The Porsche and I loped ten hours cross-country on Friday to reach the San Antonio area, where we would be staying—even the most modest hotels in Austin were beyond ridiculously priced. Charles and I were joined by a quintet of five British gentlemen, F1 fans all, a pair of whom I have the honor of being employed alongside. We all enjoyed a fantastic dinner at the San Antonio branch of Texas de Brazil on Friday evening, and shortly thereafter retired for the night in order to be up early for qualifying the next morning.
For us, the process of getting to the track was somewhat complicated. There exists a lack of available parking trackside, so the vast majority of spectators would need to be shuttled to the track on school buses from two park-and-ride locations. With the trip from San Antonio and the traffic in and around the park-and-ride, it consistently took us about two and a half hours one-way to get to the track. Still, we spent very little of that time at a complete standstill, and on Saturday after doing it for the first time, we arrived—as planned—just in time for qualifying.
It was glorious. The noise these machines make is an amalgamation of a wing of TIE fighters, all the cop sirens in The Blues Brothers, and an earthquake. They sound just like they do on TV, just to a degree that violently tears small gravitational singularities into where your eardrums used to be. There is absolutely nothing else like this noise, and it is utterly intoxicating.
Qualifying was fantastic, if completely predictable. Sebastian Vettel hung around and hung around and then, with about three minutes left in the third session, laid down two blistering laps that secured pole position—the second of which made him the only driver to break into the one-minute, thirty-five second range. Lewis Hamilton was forced to wring every last drop out of his McLaren Mercedes to qualify second. Vettel’s Red Bull teammate Mark Webber locked down third.
The major controversy of the weekend revolved around Scuderia Ferrari opting to voluntarily break a seal on Felipe Massa’s gearbox. Per the rules, Massa was thus penalized five grid positions. More importantly for Ferrari, though, the penalty actually moved their championship contender Fernando Alonso up one grid position (in reality two positions what with Lotus’ Romain Grosjean also getting a gearbox penalty), and from the “dirty” left to the “clean” right side of the starting grid, where everyone agreed grip for launch was significantly better. This move could not have worked better for Ferrari; on Sunday when the lights went out and the cars rocketed out of the grid, Alonso catapulted himself from 7th to 4th by the exit of turn one.
There was action throughout the field for the entirety of the race. Williams drivers Bruno Senna (nephew of the late, great Aryton) and Pastor Maldonado had a friendly duel for 9th place which lasted until Maldonado secured the spot with just four laps to go. Felipe Massa, despite quite literally taking one for the team, ran a brilliant race, moving all the way from eleventh on the grid to finish in fourth position, just behind Alonso. But the biggest drama took place at the very front of the field, where two of the highest-profile drivers in the world mesmerized the audience with a display of pure excellence over all fifty-six laps.
Starting on the dirty side of the grid in second place, Lewis Hamilton dropped to third at the start, with both Vettel and Webber pulling away in the Red Bull Renaults. It quickly became apparent, however, that Webber could not deny Hamilton for long. Just a few laps in, Hamilton got by the Australian, who shortly thereafter retired with alternator problems. And then the world watched as tenth by tenth, Hamilton reeled in reigning world champion Vettel.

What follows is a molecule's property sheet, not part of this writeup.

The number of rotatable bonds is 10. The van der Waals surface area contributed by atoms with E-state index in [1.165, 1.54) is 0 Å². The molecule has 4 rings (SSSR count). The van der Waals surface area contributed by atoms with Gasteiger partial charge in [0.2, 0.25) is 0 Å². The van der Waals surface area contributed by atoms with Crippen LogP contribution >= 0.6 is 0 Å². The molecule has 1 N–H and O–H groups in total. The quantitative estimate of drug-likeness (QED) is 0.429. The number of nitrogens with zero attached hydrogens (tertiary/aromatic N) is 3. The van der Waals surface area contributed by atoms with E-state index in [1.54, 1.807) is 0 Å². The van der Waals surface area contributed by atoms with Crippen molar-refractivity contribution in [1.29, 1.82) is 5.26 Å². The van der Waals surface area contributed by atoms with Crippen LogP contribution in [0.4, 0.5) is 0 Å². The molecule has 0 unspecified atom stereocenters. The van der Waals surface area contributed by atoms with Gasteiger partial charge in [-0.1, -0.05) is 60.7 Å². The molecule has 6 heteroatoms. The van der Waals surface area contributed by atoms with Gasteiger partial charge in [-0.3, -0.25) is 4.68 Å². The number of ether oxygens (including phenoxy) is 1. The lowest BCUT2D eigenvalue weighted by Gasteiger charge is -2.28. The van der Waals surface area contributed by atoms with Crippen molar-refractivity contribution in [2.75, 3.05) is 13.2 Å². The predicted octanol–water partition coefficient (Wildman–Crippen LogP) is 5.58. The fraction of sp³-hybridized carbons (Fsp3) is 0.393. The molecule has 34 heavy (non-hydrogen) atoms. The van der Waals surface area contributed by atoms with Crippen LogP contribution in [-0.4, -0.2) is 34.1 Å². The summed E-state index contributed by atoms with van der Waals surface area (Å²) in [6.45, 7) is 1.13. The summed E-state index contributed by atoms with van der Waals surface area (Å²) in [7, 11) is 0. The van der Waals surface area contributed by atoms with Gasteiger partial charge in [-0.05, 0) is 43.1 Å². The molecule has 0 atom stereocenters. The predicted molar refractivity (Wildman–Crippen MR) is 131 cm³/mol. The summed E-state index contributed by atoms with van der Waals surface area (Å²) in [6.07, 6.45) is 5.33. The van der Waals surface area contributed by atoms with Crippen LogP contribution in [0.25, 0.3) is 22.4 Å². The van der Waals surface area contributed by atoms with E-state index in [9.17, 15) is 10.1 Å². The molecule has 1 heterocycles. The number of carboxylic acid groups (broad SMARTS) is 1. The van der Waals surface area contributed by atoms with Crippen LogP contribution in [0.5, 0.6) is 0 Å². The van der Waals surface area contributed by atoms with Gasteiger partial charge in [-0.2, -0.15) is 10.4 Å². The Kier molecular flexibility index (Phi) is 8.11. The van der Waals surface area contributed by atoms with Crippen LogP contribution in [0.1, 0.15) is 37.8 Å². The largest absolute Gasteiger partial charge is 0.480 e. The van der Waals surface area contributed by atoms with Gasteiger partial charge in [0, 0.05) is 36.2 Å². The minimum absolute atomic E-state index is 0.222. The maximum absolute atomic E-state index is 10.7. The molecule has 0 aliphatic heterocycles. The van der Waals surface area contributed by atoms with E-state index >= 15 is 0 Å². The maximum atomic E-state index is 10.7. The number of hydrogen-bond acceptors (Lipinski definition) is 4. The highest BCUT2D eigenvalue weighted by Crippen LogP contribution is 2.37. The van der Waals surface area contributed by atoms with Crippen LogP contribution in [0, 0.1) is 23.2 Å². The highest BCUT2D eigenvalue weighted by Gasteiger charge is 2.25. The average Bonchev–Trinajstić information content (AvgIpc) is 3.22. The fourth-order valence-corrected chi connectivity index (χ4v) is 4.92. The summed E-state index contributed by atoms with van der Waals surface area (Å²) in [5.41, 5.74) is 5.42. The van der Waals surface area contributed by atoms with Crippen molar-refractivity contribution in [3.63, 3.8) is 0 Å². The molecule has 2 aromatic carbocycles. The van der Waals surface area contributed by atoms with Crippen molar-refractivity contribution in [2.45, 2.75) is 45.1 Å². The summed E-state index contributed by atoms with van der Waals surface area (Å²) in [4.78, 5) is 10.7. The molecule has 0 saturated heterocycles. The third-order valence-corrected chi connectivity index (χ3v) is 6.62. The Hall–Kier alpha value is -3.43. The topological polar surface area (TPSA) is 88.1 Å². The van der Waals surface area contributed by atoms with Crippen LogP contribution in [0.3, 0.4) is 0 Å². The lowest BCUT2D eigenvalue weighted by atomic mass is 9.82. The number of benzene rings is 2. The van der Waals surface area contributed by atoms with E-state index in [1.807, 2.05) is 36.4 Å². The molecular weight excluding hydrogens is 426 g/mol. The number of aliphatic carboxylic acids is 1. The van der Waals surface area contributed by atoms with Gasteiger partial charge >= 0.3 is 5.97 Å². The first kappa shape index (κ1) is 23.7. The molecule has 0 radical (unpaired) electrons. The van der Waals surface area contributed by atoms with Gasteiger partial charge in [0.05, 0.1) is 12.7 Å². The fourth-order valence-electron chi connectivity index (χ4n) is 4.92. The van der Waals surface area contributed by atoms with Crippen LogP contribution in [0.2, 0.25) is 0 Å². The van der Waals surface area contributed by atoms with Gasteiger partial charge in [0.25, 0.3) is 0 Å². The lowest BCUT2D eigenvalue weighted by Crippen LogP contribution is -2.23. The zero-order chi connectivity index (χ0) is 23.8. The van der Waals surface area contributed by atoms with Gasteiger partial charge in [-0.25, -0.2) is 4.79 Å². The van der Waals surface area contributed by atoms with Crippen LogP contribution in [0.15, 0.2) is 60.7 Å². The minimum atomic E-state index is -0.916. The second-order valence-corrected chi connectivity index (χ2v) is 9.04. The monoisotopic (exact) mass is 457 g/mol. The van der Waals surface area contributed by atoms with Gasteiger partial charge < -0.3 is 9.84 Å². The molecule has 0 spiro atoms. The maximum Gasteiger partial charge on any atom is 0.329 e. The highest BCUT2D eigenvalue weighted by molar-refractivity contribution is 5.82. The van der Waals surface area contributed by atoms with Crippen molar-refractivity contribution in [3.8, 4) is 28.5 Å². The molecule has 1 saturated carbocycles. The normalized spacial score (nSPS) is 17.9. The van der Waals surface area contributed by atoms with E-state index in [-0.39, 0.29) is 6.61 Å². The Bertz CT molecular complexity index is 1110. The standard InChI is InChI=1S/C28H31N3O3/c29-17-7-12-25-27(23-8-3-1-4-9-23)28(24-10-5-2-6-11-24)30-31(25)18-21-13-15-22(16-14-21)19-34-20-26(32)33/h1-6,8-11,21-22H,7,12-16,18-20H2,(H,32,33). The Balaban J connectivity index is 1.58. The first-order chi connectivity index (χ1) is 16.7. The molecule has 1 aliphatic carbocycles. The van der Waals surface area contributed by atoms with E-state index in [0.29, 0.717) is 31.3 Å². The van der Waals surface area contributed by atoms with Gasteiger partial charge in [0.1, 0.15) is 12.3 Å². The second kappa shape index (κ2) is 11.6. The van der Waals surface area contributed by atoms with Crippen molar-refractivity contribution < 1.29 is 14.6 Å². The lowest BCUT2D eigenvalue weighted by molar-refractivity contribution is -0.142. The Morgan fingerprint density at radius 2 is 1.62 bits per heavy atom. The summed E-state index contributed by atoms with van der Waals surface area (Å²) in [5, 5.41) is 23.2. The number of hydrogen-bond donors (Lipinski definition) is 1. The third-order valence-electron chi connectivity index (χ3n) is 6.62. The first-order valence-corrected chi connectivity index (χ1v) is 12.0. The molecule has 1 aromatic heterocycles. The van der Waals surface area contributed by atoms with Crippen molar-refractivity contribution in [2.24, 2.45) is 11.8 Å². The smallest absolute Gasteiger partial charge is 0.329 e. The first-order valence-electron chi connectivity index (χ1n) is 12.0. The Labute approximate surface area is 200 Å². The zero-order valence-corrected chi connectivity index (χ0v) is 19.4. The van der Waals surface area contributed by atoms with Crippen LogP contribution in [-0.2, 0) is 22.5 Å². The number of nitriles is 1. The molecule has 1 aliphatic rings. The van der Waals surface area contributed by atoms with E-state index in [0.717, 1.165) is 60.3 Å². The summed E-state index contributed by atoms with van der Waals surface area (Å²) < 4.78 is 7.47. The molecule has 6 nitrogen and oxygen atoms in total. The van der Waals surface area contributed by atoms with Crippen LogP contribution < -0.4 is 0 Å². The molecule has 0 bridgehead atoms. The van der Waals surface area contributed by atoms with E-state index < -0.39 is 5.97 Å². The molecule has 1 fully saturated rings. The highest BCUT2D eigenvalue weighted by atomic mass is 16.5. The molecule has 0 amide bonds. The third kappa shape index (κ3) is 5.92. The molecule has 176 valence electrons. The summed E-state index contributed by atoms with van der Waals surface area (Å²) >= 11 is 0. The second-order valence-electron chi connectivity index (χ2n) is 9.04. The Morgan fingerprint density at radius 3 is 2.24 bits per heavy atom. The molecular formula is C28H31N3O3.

The two drag-raced down the back straightaway lap after lap, Hamilton utilizing the Drag Reduction System on his McLaren to narrow the gap. Finally on their forty-sixth turn of the circuit, Hamilton danced past Vettel on the straightaway, bulls-eyed the braking point for turn twelve, and never looked back. He would take the checkered flag with his fourth victory of the season. Red Bull would clinch the 2012 manufacturer’s championship on the day, but their celebration was muted as the driver’s championship will come down to the wire between Vettel and Ferrari’s Alonso (who finished third in Austin) on the weekend of November 25 in Sao Paulo, Brazil.
Overall, the entire event was simply stunning. Our seats were in the Turn 15 stands, with an overview of all the slow corners from 12 through 15. This was where a large part of the overtaking action took place, so we certainly got our money’s worth. Our British friends were over in the Turn 12 stands, which were a temporary fixture (benches only, as opposed to our folding seats) and prone to swaying with the tide of the crowd—a rather unsettling feeling, they reported in typical understated fashion. Still, their seats were the prime spot for Hamilton’s overtake of Vettel, as they could see fully down the back straight. And with their countryman taking home the victory, they could hardly complain.
Naysayers said that the track location would prohibit successful crowd ingress and egress, but the logistics seemed to win out on race weekend. While it was undoubtedly slow to get into the park-and-ride locations, there were plenty of shuttle buses, which minimized the wait to board said buses and get to the track. For the high rollers, there was almost nonstop helicopter activity to the track from Austin and points beyond. Each day—Friday, Saturday, and Sunday—the volume of visitors exceeded expectations. As a result, there were tales of concessionaires running out of food and beer, but we never had a problem. Lines were long, but to avoid waiting, we simply found the shortest one (which happened to be for a delicious chicken and shrimp paella bowl—all those who waited an eternity for a burger missed out) and ate what they served. We also brought our own water via CamelBak.